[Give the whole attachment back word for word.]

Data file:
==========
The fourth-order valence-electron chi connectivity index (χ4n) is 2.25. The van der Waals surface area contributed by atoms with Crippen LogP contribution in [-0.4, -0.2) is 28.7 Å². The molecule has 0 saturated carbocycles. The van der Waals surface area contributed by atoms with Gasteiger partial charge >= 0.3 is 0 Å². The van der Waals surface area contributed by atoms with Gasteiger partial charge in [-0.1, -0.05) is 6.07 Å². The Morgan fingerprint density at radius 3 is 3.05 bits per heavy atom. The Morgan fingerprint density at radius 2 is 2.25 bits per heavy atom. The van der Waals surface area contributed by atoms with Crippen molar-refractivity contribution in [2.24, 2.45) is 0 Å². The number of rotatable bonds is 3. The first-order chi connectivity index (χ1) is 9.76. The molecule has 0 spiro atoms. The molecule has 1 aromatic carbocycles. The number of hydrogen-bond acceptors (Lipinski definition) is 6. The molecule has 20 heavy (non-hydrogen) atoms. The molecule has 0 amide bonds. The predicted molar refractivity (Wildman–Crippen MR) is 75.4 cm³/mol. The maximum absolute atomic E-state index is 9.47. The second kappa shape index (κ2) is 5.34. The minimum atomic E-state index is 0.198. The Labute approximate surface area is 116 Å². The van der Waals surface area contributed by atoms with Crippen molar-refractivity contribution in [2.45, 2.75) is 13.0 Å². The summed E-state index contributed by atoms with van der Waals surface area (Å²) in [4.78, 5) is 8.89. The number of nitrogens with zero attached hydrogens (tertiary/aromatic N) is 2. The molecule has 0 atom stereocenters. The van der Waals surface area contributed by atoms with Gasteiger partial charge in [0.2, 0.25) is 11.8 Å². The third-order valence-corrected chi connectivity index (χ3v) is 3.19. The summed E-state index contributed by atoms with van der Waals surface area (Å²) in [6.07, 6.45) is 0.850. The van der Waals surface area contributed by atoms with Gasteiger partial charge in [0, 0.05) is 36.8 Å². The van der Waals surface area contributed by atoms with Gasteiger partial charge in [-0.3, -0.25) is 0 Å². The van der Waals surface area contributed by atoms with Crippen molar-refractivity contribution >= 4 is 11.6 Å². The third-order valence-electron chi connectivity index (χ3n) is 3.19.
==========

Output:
The fourth-order valence-electron chi connectivity index (χ4n) is 2.25. The van der Waals surface area contributed by atoms with Crippen LogP contribution in [-0.4, -0.2) is 28.7 Å². The molecule has 0 saturated carbocycles. The van der Waals surface area contributed by atoms with Gasteiger partial charge >= 0.3 is 0 Å². The van der Waals surface area contributed by atoms with Gasteiger partial charge in [-0.1, -0.05) is 6.07 Å². The Morgan fingerprint density at radius 3 is 3.05 bits per heavy atom. The Morgan fingerprint density at radius 2 is 2.25 bits per heavy atom. The van der Waals surface area contributed by atoms with Crippen molar-refractivity contribution in [2.24, 2.45) is 0 Å². The number of rotatable bonds is 3. The first-order chi connectivity index (χ1) is 9.76. The molecule has 0 spiro atoms. The molecule has 1 aromatic carbocycles. The number of hydrogen-bond acceptors (Lipinski definition) is 6. The molecule has 20 heavy (non-hydrogen) atoms. The molecule has 0 amide bonds. The predicted molar refractivity (Wildman–Crippen MR) is 75.4 cm³/mol. The maximum absolute atomic E-state index is 9.47. The second kappa shape index (κ2) is 5.34. The minimum atomic E-state index is 0.198. The Labute approximate surface area is 116 Å². The van der Waals surface area contributed by atoms with Crippen molar-refractivity contribution in [2.45, 2.75) is 13.0 Å². The summed E-state index contributed by atoms with van der Waals surface area (Å²) in [4.78, 5) is 8.89. The number of nitrogens with zero attached hydrogens (tertiary/aromatic N) is 2. The molecule has 0 atom stereocenters. The van der Waals surface area contributed by atoms with Gasteiger partial charge in [0.2, 0.25) is 11.8 Å². The third-order valence-corrected chi connectivity index (χ3v) is 3.19. The summed E-state index contributed by atoms with van der Waals surface area (Å²) in [6.07, 6.45) is 0.850. The van der Waals surface area contributed by atoms with Gasteiger partial charge in [0, 0.05) is 36.8 Å². The van der Waals surface area contributed by atoms with Gasteiger partial charge in [-0.3, -0.25) is 0 Å². The van der Waals surface area contributed by atoms with Crippen molar-refractivity contribution >= 4 is 11.6 Å². The third-order valence-electron chi connectivity index (χ3n) is 3.19.